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The Living Legacy of Ralph Waldo Emerson
The inspiration for Emerson’s writing didn’t just come from a starry sky over Walden Pond or from a conversation with a local laborer. It came from endless reading which he tired only of when his eyes failed. It came from traveling, befriending all sorts of people, and from entertaining friends who brought rousing conversation to the Emerson home. It came from outside stimuli, and from internal, spiritual places.
Emerson was thoroughly engaged in life. His first book, Nature, appeared in 1836. He wrote easily, but publishing was another matter. He agonized, revised endlessly, and tinkered with words and sentences. He could spend months on an essay, and years on a book. Still, ambition drove him. Essays on transcendentalism, religion, slavery, moral law, self-reliance, power, and women ’s rights appeared in the 1840s in The Dial, the magazine of the Transcendentalist movement, which he also edited for two years. Almost all of his essays were first delivered as lectures. His first book of essays was published in 1841, and his second in 1844. His book Representative Men was published in 1850; English Traits in 1856; The Conduct of Life in 1860; Society and Solitude in 1870; Parnassus in 1874; and Letters and Social Aims in 1875.
Emerson’s first collection of poetry, Poems, was published in 1847, but it was not his first attempt by any means. From boyhood, Emerson was a poet. His son, Edward, divides his father’s poetic work into three stages: youthful or imitative, revolutionary, and mature. His earliest poetic influencers were Pope and Campbell; his own early work was fanciful and unimaginative. As years went on, his poetical work became simpler, more original and vigorous in language. Experiences with his ministry, health, the death of his first wife, and his uncertainty about his future are recorded during this period. Finally, his poetry was insightful and pure. During his adult years, Emerson published poetry in The Dial, May-Day and Other Pieces in 1867, and Selected Poems in 1876. Emerson’s poetry, and his writing about poetry especially in his essay The Poet, inspired poets Emily Dickinson and Walt Whitman. His thinking on the subject continues to be of great interest to modern-day poets.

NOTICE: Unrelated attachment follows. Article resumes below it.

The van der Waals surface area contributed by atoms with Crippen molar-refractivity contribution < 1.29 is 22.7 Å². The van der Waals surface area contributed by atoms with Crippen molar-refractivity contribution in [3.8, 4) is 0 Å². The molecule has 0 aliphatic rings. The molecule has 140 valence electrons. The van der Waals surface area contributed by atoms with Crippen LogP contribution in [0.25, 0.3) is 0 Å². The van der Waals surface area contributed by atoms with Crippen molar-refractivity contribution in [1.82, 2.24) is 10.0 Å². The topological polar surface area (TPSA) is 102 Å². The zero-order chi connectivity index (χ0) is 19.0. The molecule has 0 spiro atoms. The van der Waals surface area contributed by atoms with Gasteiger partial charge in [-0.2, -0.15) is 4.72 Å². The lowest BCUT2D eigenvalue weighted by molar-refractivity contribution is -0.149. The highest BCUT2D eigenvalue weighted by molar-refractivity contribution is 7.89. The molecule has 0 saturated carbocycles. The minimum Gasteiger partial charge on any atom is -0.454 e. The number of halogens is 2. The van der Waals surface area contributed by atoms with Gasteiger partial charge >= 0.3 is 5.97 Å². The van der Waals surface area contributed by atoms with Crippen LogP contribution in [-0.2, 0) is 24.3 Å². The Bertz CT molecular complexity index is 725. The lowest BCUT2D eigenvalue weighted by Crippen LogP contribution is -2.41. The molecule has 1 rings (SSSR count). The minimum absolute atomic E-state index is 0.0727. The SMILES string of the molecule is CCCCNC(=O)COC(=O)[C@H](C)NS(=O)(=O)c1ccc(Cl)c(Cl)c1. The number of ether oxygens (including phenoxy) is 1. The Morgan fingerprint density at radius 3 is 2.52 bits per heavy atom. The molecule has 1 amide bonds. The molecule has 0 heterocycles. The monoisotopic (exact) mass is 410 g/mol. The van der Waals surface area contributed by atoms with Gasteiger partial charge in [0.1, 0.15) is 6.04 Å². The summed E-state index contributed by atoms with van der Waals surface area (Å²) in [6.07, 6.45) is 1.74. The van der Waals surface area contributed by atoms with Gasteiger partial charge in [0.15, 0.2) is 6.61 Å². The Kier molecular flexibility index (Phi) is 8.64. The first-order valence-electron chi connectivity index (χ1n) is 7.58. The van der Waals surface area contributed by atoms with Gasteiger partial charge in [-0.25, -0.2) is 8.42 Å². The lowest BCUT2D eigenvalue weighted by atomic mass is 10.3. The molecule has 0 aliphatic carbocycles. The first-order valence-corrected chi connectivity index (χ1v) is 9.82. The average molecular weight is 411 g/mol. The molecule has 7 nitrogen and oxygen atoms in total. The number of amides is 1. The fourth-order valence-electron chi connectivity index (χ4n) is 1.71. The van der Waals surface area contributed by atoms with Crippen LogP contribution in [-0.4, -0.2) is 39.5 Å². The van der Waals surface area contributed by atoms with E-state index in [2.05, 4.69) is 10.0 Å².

After Ralph Waldo Emerson resigned from the ministry in 1832, his work involved public speaking, writing, and editing. Speaking provided an income to support his family and retarded brother, and it brought him fame. He began his lecture career in Boston with popular lectures on natural history in 1833–34; on biography in 1835; and on English literature in 1835–36. In 1837 his American Scholar oration at Harvard College created great interest among a secular audience. His 1838 address at the Harvard Divinity School brought controversy and invitations for new speaking engagements, but it also signaled the end of his preaching career. He preached his last official sermon in January 1839.
For many of his “courses” of lectures, Emerson acted as his own booking agent, and beginning in the 1840s he spoke dozens of times each year on grueling train tours across the country. He enjoyed the latitude of the speaking platform, and once wrote, “I please myself with contemplating the felicity of my present situation—may it last! It seems to me singularly free, and invites me to every virtue and to great improvement.” Between 1833 and 1881, Emerson gave almost fifteen hundred lectures in twenty-two states and Canada.
When he was home, Emerson could be found most often in his study in his Concord home, sitting in his rocking chair or at the circular table he designed to rotate and keep books and notes at his finger tips. He wrote every day, alone in his study, usually for six hours by day and two or three in the evening. But, as his son, Edward, wrote, “the woods were his best study during the years of his greatest spiritual activity, and the study, so-called, at home, rather his library and writing room.” Emerson sometimes carried a notebook with him, but more often he recorded his thoughts once he returned home from a sojourn outdoors or to the city. All through his life he kept a journal, and his son published these volumes after his father’s death.
“Substance is much, but so are mode and form much. The poet, like a delighted boy, brings you heaps of rainbow bubbles, opaline, air-born, spherical as the world, instead of a few drops of soap and water.” —Ralph Waldo Emerson